Please Note: This article is written for users of the following Microsoft Word versions: 97, 2000, 2002, and 2003. If you are using a later version (Word 2007 or later), this tip may not work for you. For a version of this tip written specifically for later versions of Word, click here: Spelling Errors on Internet Addresses.

Spelling Errors on Internet Addresses

by Allen Wyatt
(last updated June 3, 2017)

If you have a large number of Internet addresses in your document, and those addresses always slow you down when doing a spell check, you can instruct Word to ignore them. This means that any URLs or e-mail addresses will be ignored by the spell check utility. Follow these steps to make sure your Internet addresses are being ignored:

  1. Choose Options from the Tools menu. Word displays the Options dialog box.
  2. Select the Spelling & Grammar tab. (See Figure 1.)
  3. Figure 1. The Spelling & Grammar tab of the Options dialog box.

  4. Make sure the Ignore Internet and File Addresses check box is selected.
  5. Click on OK.

WordTips is your source for cost-effective Microsoft Word training. (Microsoft Word is the most popular word processing software in the world.) This tip (47) applies to Microsoft Word 97, 2000, 2002, and 2003. You can find a version of this tip for the ribbon interface of Word (Word 2007 and later) here: Spelling Errors on Internet Addresses.

Author Bio

Allen Wyatt

With more than 50 non-fiction books and numerous magazine articles to his credit, Allen Wyatt is an internationally recognized author. He  is president of Sharon Parq Associates, a computer and publishing services company. ...

MORE FROM ALLEN

Zooming with the Keyboard

Excel doesn't provide a keyboard shortcut that allows you to zoom in or out on your workbook. It is easy, however, to ...

Discover More

Doubling Your Money

Make your money last longer by using your head when printing labels. Here's a great example of how you can double the ...

Discover More

Converting Strings to Numbers

When working with data in a macro, there are two broad categories you can manipulate: numbers and text. Sometimes you ...

Discover More

Do More in Less Time! Are you ready to harness the full power of Word 2013 to create professional documents? In this comprehensive guide you'll learn the skills and techniques for efficiently building the documents you need for your professional and your personal life. Check out Word 2013 In Depth today!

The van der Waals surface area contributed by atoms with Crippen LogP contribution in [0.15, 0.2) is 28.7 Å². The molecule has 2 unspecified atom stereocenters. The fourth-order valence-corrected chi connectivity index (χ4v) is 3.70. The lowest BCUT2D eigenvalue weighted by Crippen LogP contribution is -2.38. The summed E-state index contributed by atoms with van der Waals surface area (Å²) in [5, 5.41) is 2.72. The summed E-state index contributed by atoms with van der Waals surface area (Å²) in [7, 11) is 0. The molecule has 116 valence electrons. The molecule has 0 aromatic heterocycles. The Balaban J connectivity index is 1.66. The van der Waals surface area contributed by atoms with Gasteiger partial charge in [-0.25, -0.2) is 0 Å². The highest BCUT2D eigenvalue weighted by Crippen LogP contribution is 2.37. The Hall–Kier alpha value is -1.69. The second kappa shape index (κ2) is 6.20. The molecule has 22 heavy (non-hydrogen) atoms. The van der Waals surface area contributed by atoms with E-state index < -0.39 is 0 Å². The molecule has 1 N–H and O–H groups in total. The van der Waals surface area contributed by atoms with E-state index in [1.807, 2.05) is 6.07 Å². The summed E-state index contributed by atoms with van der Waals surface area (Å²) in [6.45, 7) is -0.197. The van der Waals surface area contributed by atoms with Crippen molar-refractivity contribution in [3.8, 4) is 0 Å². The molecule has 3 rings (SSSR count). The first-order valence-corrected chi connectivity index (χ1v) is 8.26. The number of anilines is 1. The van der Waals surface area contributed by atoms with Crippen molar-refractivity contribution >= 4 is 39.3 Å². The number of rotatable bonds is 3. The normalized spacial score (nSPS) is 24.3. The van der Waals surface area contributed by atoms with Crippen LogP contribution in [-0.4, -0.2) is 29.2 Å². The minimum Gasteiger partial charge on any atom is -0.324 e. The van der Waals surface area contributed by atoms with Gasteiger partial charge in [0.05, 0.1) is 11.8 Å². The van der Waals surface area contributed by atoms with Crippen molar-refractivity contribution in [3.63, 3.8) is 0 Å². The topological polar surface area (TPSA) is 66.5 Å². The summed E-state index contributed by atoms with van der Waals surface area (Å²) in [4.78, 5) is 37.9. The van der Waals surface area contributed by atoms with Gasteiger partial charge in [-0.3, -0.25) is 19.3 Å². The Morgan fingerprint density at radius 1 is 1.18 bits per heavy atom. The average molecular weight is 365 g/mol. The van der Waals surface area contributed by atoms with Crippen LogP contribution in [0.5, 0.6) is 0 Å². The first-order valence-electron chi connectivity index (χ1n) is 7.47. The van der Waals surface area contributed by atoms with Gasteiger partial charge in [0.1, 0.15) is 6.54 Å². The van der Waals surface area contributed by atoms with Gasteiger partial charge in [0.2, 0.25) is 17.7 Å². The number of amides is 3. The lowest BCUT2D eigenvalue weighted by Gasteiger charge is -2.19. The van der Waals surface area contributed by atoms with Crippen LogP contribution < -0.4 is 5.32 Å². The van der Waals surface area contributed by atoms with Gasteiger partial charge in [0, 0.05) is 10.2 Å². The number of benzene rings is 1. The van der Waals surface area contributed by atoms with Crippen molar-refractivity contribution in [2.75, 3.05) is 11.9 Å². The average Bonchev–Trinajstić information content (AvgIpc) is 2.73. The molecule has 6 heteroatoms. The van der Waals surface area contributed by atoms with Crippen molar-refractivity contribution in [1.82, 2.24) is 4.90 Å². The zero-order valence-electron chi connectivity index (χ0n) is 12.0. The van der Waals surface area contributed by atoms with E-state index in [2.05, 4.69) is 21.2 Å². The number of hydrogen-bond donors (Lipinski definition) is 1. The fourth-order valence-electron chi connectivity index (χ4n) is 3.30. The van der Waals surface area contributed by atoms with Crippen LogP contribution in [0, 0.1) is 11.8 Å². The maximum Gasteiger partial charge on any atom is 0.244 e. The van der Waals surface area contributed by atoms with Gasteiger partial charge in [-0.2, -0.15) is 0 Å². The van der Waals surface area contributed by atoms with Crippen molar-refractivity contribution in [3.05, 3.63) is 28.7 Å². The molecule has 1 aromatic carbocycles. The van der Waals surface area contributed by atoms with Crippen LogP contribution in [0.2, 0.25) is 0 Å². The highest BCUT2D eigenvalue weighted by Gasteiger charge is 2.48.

More WordTips (menu)

Hiding Errors

If you find the green and red squiggly underlines that Word adds to your document distracting, you might want a quick way ...

Discover More

Spell Checking Only Checking Grammar

Word has a built-in spelling and grammar checker that can help reduce errors in your prose. It may be a bit confusing if ...

Discover More

Spell Checking with Text Boxes

Text boxes are a common design element in a document. You may wonder if the text you place in a text box can be spell ...

Discover More
Subscribe

FREE SERVICE: Get tips like this every week in WordTips, a free productivity newsletter. Enter your address and click "Subscribe."

View most recent newsletter.

Comments

If you would like to add an image to your comment (not an avatar, but an image to help in making the point of your comment), include the characters [{fig}] in your comment text. You’ll be prompted to upload your image when you submit the comment. Maximum image size is 6Mpixels. Images larger than 600px wide or 1000px tall will be reduced. Up to three images may be included in a comment. All images are subject to review. Commenting privileges may be curtailed if inappropriate images are posted.

What is eight more than 0?

There are currently no comments for this tip. (Be the first to leave your comment—just use the simple form above!)


This Site

Got a version of Word that uses the menu interface (Word 97, Word 2000, Word 2002, or Word 2003)? This site is for you! If you use a later version of Word, visit our WordTips site focusing on the ribbon interface.

Newest Tips
Subscribe

FREE SERVICE: Get tips like this every week in WordTips, a free productivity newsletter. Enter your address and click "Subscribe."

(Your e-mail address is not shared with anyone, ever.)

View the most recent newsletter.